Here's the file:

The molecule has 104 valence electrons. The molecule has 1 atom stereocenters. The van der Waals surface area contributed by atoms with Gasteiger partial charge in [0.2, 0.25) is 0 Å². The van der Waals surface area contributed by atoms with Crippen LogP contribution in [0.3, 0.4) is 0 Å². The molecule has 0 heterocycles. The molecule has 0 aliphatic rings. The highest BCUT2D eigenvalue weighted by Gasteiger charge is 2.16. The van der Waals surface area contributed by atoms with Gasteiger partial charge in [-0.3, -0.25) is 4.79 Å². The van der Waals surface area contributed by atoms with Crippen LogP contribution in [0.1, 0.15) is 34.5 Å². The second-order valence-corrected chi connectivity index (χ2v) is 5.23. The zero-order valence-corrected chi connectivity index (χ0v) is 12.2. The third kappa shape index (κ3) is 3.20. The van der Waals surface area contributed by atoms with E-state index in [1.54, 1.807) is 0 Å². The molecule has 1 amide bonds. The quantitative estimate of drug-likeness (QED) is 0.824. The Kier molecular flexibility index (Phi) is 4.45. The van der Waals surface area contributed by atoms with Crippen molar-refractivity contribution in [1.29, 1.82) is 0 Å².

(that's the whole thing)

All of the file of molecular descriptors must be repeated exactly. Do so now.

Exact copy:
The molecule has 104 valence electrons. The molecule has 1 atom stereocenters. The van der Waals surface area contributed by atoms with Gasteiger partial charge in [0.2, 0.25) is 0 Å². The van der Waals surface area contributed by atoms with Crippen LogP contribution in [0.3, 0.4) is 0 Å². The molecule has 0 heterocycles. The molecule has 0 aliphatic rings. The highest BCUT2D eigenvalue weighted by Gasteiger charge is 2.16. The van der Waals surface area contributed by atoms with Gasteiger partial charge in [-0.3, -0.25) is 4.79 Å². The van der Waals surface area contributed by atoms with Crippen LogP contribution in [0.1, 0.15) is 34.5 Å². The second-order valence-corrected chi connectivity index (χ2v) is 5.23. The zero-order valence-corrected chi connectivity index (χ0v) is 12.2. The third kappa shape index (κ3) is 3.20. The van der Waals surface area contributed by atoms with E-state index in [1.54, 1.807) is 0 Å². The molecule has 1 amide bonds. The quantitative estimate of drug-likeness (QED) is 0.824. The Kier molecular flexibility index (Phi) is 4.45. The van der Waals surface area contributed by atoms with Crippen molar-refractivity contribution in [1.29, 1.82) is 0 Å².